The World Indoor Track and Field Championships, due to be held in Nanjing in March, have been postponed for a year, and the first World Cup ski races set to be held at the venue of Beijing’s 2022 Winter Games have been canceled.

Olympic qualifying tournaments in women’s basketball and women’s soccer, scheduled to take place in China in February, were moved to Serbia and Australia, respectively, and a boxing qualifying tournament for the ­Asia-Oceania region set for ­Wuhan was shifted to Jordan.

China has delayed the start of its Super League soccer season, and the international field hockey federation has postponed Pro League games in the country. ­Formula 1’s governing body said it is “monitoring the evolving situation” as it decides whether the Chinese Grand Prix can take place in Shanghai in April.

But moving or postponing the Olympics would be a tougher prospect.

Government officials said they have incorporated disease planning in their preparations.

“Infectious disease is always an important issue,” said one official, who spoke on the condition of anonymity under government ground rules, noting previous concerns about the Zika virus in the run-up the 2016 Rio de Janeiro Games and an outbreak of norovirus at the ­PyeongChang Winter Olympics in South Korea in 2018. “So we remain vigilant.”

The IOC said countermeasures against infection would be an important part of Tokyo’s preparations.

“Tokyo 2020 will continue to collaborate with all relevant organizations which carefully monitor any incidence of infectious diseases and will review any countermeasures that may be necessary with all relevant organizations. In addition, the IOC is in contact with the World Health Organization, as well as its own medical experts,” the IOC said in response to questions from The Washington Post.

Koji Wada, a professor of public health at the International University of Health and Welfare in Tokyo, co-authored a paper in 2018 that examined health risks from the influx of visitors to the 2020 Games. He said there probably was not enough time to develop a vaccine for the new coronavirus strain, but other preventive measures could be devised based on analyses of how the virus is spreading.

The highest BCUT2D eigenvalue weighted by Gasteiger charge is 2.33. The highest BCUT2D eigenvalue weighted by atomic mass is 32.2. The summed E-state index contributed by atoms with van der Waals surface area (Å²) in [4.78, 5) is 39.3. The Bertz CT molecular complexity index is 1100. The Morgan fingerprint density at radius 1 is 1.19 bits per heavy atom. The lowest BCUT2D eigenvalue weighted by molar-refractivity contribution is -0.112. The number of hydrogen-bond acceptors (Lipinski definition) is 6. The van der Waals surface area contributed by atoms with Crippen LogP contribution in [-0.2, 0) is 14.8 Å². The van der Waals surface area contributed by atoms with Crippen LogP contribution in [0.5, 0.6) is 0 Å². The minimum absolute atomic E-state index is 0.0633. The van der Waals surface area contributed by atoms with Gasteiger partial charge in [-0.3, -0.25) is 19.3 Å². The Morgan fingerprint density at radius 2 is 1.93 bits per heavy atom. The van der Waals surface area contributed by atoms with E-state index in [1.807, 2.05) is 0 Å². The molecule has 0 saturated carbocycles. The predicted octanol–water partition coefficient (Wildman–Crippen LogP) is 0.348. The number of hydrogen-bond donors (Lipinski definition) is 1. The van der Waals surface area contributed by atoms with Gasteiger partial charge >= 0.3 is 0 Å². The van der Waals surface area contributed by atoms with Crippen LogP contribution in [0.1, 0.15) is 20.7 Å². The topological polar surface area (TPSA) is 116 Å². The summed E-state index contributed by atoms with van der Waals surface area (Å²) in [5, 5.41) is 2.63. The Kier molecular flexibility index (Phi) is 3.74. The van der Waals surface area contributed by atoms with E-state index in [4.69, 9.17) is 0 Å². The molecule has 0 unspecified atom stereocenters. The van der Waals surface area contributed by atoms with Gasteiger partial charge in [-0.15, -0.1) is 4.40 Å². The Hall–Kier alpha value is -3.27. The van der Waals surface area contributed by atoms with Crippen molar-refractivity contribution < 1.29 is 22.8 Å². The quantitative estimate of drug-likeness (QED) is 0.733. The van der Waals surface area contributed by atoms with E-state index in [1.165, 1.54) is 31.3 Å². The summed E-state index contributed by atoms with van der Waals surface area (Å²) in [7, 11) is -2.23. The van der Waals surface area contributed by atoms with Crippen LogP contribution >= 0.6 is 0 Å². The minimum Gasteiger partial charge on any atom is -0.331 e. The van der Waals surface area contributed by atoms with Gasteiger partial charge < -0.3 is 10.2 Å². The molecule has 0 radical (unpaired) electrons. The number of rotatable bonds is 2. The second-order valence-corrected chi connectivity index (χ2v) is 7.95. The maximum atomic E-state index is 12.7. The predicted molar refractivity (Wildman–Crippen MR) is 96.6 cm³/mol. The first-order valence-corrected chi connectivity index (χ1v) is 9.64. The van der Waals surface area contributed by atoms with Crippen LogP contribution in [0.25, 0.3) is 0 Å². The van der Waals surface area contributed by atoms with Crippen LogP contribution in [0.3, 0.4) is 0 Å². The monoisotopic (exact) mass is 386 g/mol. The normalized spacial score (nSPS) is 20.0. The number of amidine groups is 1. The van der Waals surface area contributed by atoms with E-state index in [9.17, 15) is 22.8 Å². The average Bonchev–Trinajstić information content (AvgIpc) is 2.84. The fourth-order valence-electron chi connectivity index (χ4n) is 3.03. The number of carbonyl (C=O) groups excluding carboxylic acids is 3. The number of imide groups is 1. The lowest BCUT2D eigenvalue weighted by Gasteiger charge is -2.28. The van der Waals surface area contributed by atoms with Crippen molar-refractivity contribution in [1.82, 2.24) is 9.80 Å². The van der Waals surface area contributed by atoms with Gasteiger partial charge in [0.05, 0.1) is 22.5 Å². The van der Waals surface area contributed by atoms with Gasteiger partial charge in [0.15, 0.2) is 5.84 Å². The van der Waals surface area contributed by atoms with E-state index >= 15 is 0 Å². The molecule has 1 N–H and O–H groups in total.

“It may require cooperation from athletes and spectators, but we should be working toward hosting the Olympics safely,” he said.

Measures might include devices to take people’s temperatures as they enter venues, Wada said.

Hitoshi Oshitani, a virology professor at Tohoku University’s School of Medicine, said it was too early to know how long the virus would linger, but he called the situation worrying.

“We might possibly even see another outbreak in the middle of the Olympics,” he said. “We have to be well-prepared for that possibility. It is not something ­unthinkable.”

For now, Japan is gearing up for the Games at full tilt, taking the precautions it can and believing things will be all right.

Organizers have sold 4.5 million tickets to residents of Japan via lotteries, but demand was sky high, with more than 80 million requests.